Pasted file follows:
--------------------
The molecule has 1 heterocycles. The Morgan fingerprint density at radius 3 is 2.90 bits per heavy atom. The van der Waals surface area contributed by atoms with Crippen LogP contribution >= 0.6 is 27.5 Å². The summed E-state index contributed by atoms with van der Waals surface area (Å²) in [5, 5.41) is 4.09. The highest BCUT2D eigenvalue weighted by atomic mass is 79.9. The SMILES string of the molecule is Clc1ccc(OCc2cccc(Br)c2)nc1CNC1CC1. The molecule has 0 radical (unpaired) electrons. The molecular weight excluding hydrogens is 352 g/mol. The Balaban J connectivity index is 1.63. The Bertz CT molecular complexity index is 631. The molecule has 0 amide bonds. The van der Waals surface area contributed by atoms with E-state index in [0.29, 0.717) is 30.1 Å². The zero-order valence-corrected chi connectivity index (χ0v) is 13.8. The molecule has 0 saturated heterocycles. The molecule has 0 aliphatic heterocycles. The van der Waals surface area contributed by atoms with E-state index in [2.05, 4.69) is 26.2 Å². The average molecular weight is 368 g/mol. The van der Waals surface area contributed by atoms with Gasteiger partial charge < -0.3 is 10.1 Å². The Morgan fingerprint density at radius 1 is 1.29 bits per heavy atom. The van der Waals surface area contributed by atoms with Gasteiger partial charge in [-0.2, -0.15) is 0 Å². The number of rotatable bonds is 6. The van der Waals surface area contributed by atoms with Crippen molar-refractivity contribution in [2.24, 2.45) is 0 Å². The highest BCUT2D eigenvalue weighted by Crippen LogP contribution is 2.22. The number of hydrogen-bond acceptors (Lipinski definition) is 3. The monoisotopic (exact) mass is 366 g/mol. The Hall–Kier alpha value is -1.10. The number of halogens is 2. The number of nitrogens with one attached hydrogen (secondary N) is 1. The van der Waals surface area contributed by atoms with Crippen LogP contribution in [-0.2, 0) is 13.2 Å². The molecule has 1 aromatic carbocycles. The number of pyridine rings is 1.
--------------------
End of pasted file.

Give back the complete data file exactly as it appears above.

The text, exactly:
The molecule has 1 heterocycles. The Morgan fingerprint density at radius 3 is 2.90 bits per heavy atom. The van der Waals surface area contributed by atoms with Crippen LogP contribution >= 0.6 is 27.5 Å². The summed E-state index contributed by atoms with van der Waals surface area (Å²) in [5, 5.41) is 4.09. The highest BCUT2D eigenvalue weighted by atomic mass is 79.9. The SMILES string of the molecule is Clc1ccc(OCc2cccc(Br)c2)nc1CNC1CC1. The molecule has 0 radical (unpaired) electrons. The molecular weight excluding hydrogens is 352 g/mol. The Balaban J connectivity index is 1.63. The Bertz CT molecular complexity index is 631. The molecule has 0 amide bonds. The van der Waals surface area contributed by atoms with E-state index in [0.29, 0.717) is 30.1 Å². The zero-order valence-corrected chi connectivity index (χ0v) is 13.8. The molecule has 0 saturated heterocycles. The molecule has 0 aliphatic heterocycles. The van der Waals surface area contributed by atoms with E-state index in [2.05, 4.69) is 26.2 Å². The average molecular weight is 368 g/mol. The van der Waals surface area contributed by atoms with Gasteiger partial charge < -0.3 is 10.1 Å². The Morgan fingerprint density at radius 1 is 1.29 bits per heavy atom. The van der Waals surface area contributed by atoms with Gasteiger partial charge in [-0.2, -0.15) is 0 Å². The number of rotatable bonds is 6. The van der Waals surface area contributed by atoms with Crippen molar-refractivity contribution in [2.24, 2.45) is 0 Å². The highest BCUT2D eigenvalue weighted by Crippen LogP contribution is 2.22. The number of hydrogen-bond acceptors (Lipinski definition) is 3. The monoisotopic (exact) mass is 366 g/mol. The Hall–Kier alpha value is -1.10. The number of halogens is 2. The number of nitrogens with one attached hydrogen (secondary N) is 1. The van der Waals surface area contributed by atoms with Crippen LogP contribution in [-0.2, 0) is 13.2 Å². The molecule has 1 aromatic carbocycles. The number of pyridine rings is 1.